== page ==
Estimated Down Payment: As little as $100.
  1. HomeReady®

For eligible buyers, it could be possible to get into the home you have your eye on for as little as a 1 percent down payment. The HomeReady® mortgage offered by Fannie Mae works when purchasing different types of one-unit primary residences, like single-family homes, condos, and planned unit developments. With this type of loan, manufactured homes and high-balance mortgages are ineligible. When requirements are met, financing may be available for up to 105 percent of a home’s purchase price.

Estimated Down Payment: 1 percent minimum.
  1. FHA

FHA loans are popular among first-time buyers since they require less money down and have more lenient credit requirements. In most circumstances, the FHA mortgage only necessitates a 3.5 percent minimum down payment. According to Green, buyers with credit scores below 720 typically find the FHA loan to be more affordable.

“Add in a seller’s concession to assist with closing costs, and voila! Home purchasing is now within reach,” Supplee says.

Estimated Down Payment: 3.5 percent minimum.
  1. Conventional

Most homebuyers have heard of this loan before. A conventional home loan is the most common mortgage option that normally offers the most competitive interest rates. Repeat buyers may be eligible for a 5 percent minimum down payment or as little as 3.5 percent down, in some cases. A conventional mortgage, nevertheless, is where the “20 rule originated.” A 20 percent down payment is standard. Overall, homebuyers with credit scores above 720 are generally suited to conventional loans, such as the Conventional 97, Green says.

Estimated Down Payment: 3-5 percent minimum.
  1. Down Payment Assistance

Down Payment Assistance loan programs can help to fund a mortgage down payment, with examples that include grants, tax credits, and second mortgages. “All homebuyers should check for down payment assistance programs in their area,” Green says. “Some buyers can get up to $25,000 in grant money from their city or county for buying a home, with the stipulation that the homebuyer stays in the home for five years or more. If the [eligible buyers] can stay for at least five years, the grant doesn’t need to be paid back.”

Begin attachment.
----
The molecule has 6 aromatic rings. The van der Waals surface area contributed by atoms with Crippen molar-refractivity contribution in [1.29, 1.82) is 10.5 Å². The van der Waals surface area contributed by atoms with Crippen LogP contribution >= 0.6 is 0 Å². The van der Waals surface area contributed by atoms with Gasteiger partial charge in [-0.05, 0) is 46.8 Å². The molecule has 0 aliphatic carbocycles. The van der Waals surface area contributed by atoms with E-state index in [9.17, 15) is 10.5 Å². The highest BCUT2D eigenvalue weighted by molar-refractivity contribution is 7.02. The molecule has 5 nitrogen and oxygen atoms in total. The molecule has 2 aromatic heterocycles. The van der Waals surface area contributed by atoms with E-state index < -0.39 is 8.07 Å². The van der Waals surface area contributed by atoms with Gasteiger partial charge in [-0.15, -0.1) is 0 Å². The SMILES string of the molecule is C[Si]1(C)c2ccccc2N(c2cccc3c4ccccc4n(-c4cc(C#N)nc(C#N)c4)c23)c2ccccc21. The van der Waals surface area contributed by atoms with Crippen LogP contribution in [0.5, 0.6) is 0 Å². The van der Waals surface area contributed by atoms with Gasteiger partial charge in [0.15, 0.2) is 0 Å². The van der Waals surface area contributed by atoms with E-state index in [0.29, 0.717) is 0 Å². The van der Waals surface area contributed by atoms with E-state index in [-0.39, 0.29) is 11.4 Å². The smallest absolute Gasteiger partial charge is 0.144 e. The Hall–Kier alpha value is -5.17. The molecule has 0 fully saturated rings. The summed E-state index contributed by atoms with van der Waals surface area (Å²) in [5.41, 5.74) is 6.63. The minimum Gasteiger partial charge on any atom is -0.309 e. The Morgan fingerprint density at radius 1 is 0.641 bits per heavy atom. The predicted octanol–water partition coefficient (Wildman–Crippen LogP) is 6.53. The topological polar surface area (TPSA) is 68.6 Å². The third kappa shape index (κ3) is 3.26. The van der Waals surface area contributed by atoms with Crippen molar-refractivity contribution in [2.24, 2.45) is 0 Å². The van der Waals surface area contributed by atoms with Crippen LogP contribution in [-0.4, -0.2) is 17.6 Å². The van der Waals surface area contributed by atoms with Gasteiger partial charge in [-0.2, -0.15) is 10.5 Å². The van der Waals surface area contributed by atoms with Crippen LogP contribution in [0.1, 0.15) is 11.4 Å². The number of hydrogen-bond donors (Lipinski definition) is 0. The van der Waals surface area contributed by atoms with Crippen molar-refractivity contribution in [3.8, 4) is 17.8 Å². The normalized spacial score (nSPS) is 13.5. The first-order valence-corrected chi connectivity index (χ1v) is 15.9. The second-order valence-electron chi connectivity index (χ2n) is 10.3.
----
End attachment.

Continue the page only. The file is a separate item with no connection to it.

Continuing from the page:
Estimated Down Payment: Funding varies for 3.5 percent minimum.
  1. Rental income

This option may not be the right choice for all homebuyers, but it does present possibility. “My favorite low money down homebuying strategy is to ‘house hack,'” Glenn Carter, real estate investor and expert at Condo.Capital, says. “You need the initial 5 percent minimum down to buy the house, but after that, the home will pay for itself if you implement the strategy correctly. You find a 3 to 4-bedroom home in an area close to downtown amenities, post-secondary schools, or local industry. Then take one room for yourself, and rent out the others. The extra income from the tenants will more than offset the mortgage, taxes, etc.” Carter says that, in some cases, he’s seen this strategy bring in extra income and act as a part-time job.

Estimated Down Payment: Varies to meet individual loan requirements.

With the many low and no-down-payment mortgage options out there, the 20-percent myth has officially been busted. Putting up to 20 percent down on a home is a wise choice if you have the cash available. But a number doesn’t have to hold you back

Start by talking to your lender to find out your options. Then, set reasonable expectations about how much you can save. “The first tip for beginning to save is to start,” Raeshal Solomon, family finance author and speaker at My Little Banker, explains. “For some people, starting means to write a plan that details the amount of money for them to save. For other people, starting means setting up an automatic transfer from one account to another.” People often make the topic of money more difficult than it is, Solomon says. “The key to money and saving is to do. Saving is all about taking action.”

Most of the time, you’ll be saving less than you think. Click here to find out how much house you can afford and to pick a mortgage program that’ll keep your down payment to a minimum.

For educational purposes only. Please contact your qualified professional for specific guidance. 

Sources are deemed reliable but not guaranteed.